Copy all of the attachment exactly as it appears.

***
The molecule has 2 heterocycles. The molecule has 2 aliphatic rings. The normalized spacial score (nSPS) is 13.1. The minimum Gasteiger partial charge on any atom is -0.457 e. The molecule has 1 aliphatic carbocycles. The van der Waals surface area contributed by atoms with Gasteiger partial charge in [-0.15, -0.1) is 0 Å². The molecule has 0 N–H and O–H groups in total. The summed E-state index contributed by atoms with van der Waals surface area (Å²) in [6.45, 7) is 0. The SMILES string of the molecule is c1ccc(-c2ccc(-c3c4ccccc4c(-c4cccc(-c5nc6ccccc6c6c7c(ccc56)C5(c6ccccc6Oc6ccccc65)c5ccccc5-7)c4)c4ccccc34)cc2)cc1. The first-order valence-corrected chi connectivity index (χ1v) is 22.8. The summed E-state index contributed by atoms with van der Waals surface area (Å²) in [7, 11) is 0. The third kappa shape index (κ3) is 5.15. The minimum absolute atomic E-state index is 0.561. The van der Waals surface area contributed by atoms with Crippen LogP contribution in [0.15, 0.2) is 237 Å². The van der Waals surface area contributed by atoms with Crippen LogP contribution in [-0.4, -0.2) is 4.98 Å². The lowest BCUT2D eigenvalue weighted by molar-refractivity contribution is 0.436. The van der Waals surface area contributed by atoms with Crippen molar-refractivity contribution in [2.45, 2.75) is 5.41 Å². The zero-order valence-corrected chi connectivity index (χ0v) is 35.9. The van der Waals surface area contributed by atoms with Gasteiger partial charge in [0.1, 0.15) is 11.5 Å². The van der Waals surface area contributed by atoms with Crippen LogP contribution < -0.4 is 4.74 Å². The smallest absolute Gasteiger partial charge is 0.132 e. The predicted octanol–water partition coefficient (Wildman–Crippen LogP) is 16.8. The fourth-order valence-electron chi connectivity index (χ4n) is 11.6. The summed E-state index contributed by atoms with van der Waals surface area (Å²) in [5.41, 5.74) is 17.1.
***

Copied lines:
The molecule has 2 heterocycles. The molecule has 2 aliphatic rings. The normalized spacial score (nSPS) is 13.1. The minimum Gasteiger partial charge on any atom is -0.457 e. The molecule has 1 aliphatic carbocycles. The van der Waals surface area contributed by atoms with Gasteiger partial charge in [-0.15, -0.1) is 0 Å². The molecule has 0 N–H and O–H groups in total. The summed E-state index contributed by atoms with van der Waals surface area (Å²) in [6.45, 7) is 0. The SMILES string of the molecule is c1ccc(-c2ccc(-c3c4ccccc4c(-c4cccc(-c5nc6ccccc6c6c7c(ccc56)C5(c6ccccc6Oc6ccccc65)c5ccccc5-7)c4)c4ccccc34)cc2)cc1. The first-order valence-corrected chi connectivity index (χ1v) is 22.8. The summed E-state index contributed by atoms with van der Waals surface area (Å²) in [7, 11) is 0. The third kappa shape index (κ3) is 5.15. The minimum absolute atomic E-state index is 0.561. The van der Waals surface area contributed by atoms with Crippen LogP contribution in [0.15, 0.2) is 237 Å². The van der Waals surface area contributed by atoms with Crippen LogP contribution in [-0.4, -0.2) is 4.98 Å². The lowest BCUT2D eigenvalue weighted by molar-refractivity contribution is 0.436. The van der Waals surface area contributed by atoms with Crippen molar-refractivity contribution in [2.45, 2.75) is 5.41 Å². The zero-order valence-corrected chi connectivity index (χ0v) is 35.9. The van der Waals surface area contributed by atoms with Gasteiger partial charge in [0.1, 0.15) is 11.5 Å². The van der Waals surface area contributed by atoms with Crippen LogP contribution < -0.4 is 4.74 Å². The smallest absolute Gasteiger partial charge is 0.132 e. The predicted octanol–water partition coefficient (Wildman–Crippen LogP) is 16.8. The fourth-order valence-electron chi connectivity index (χ4n) is 11.6. The summed E-state index contributed by atoms with van der Waals surface area (Å²) in [5.41, 5.74) is 17.1.